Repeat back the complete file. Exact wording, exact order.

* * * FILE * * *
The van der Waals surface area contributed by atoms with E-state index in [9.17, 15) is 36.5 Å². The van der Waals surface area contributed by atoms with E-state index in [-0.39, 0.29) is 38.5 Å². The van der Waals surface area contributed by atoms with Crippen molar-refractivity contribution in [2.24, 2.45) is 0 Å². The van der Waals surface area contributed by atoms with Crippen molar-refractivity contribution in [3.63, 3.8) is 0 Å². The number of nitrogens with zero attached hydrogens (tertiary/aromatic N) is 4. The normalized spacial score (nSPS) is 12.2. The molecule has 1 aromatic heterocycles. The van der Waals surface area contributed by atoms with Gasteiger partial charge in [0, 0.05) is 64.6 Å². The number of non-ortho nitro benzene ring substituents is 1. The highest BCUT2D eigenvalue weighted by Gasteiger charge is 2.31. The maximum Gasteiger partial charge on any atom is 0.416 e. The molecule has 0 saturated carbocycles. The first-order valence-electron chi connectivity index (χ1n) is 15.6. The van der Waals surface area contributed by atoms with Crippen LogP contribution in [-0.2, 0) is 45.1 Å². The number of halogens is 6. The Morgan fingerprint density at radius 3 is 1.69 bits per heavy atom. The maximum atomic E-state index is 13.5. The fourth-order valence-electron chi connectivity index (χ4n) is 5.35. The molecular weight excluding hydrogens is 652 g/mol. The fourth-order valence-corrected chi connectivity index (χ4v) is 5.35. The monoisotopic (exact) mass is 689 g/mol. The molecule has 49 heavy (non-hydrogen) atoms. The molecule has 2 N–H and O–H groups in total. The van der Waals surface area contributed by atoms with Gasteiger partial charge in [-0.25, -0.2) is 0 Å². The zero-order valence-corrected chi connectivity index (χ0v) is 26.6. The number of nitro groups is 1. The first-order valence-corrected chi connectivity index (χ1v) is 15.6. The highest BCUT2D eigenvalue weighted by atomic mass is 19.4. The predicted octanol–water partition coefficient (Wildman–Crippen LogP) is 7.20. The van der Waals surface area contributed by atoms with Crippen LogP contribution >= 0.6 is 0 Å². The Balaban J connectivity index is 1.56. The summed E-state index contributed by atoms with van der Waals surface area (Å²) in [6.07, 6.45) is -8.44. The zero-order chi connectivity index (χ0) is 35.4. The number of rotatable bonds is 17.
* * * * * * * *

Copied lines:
The van der Waals surface area contributed by atoms with E-state index in [9.17, 15) is 36.5 Å². The van der Waals surface area contributed by atoms with E-state index in [-0.39, 0.29) is 38.5 Å². The van der Waals surface area contributed by atoms with Crippen molar-refractivity contribution in [2.24, 2.45) is 0 Å². The van der Waals surface area contributed by atoms with Crippen molar-refractivity contribution in [3.63, 3.8) is 0 Å². The number of nitrogens with zero attached hydrogens (tertiary/aromatic N) is 4. The normalized spacial score (nSPS) is 12.2. The molecule has 1 aromatic heterocycles. The van der Waals surface area contributed by atoms with Gasteiger partial charge in [0, 0.05) is 64.6 Å². The number of non-ortho nitro benzene ring substituents is 1. The highest BCUT2D eigenvalue weighted by Gasteiger charge is 2.31. The maximum Gasteiger partial charge on any atom is 0.416 e. The molecule has 0 saturated carbocycles. The first-order valence-electron chi connectivity index (χ1n) is 15.6. The van der Waals surface area contributed by atoms with Crippen LogP contribution in [-0.2, 0) is 45.1 Å². The number of halogens is 6. The Morgan fingerprint density at radius 3 is 1.69 bits per heavy atom. The maximum atomic E-state index is 13.5. The fourth-order valence-electron chi connectivity index (χ4n) is 5.35. The molecular weight excluding hydrogens is 652 g/mol. The fourth-order valence-corrected chi connectivity index (χ4v) is 5.35. The monoisotopic (exact) mass is 689 g/mol. The molecule has 49 heavy (non-hydrogen) atoms. The molecule has 2 N–H and O–H groups in total. The van der Waals surface area contributed by atoms with Gasteiger partial charge in [-0.25, -0.2) is 0 Å². The zero-order valence-corrected chi connectivity index (χ0v) is 26.6. The number of nitro groups is 1. The first-order valence-corrected chi connectivity index (χ1v) is 15.6. The highest BCUT2D eigenvalue weighted by atomic mass is 19.4. The predicted octanol–water partition coefficient (Wildman–Crippen LogP) is 7.20. The van der Waals surface area contributed by atoms with Crippen LogP contribution >= 0.6 is 0 Å². The Balaban J connectivity index is 1.56. The summed E-state index contributed by atoms with van der Waals surface area (Å²) in [6.07, 6.45) is -8.44. The zero-order chi connectivity index (χ0) is 35.4. The number of rotatable bonds is 17.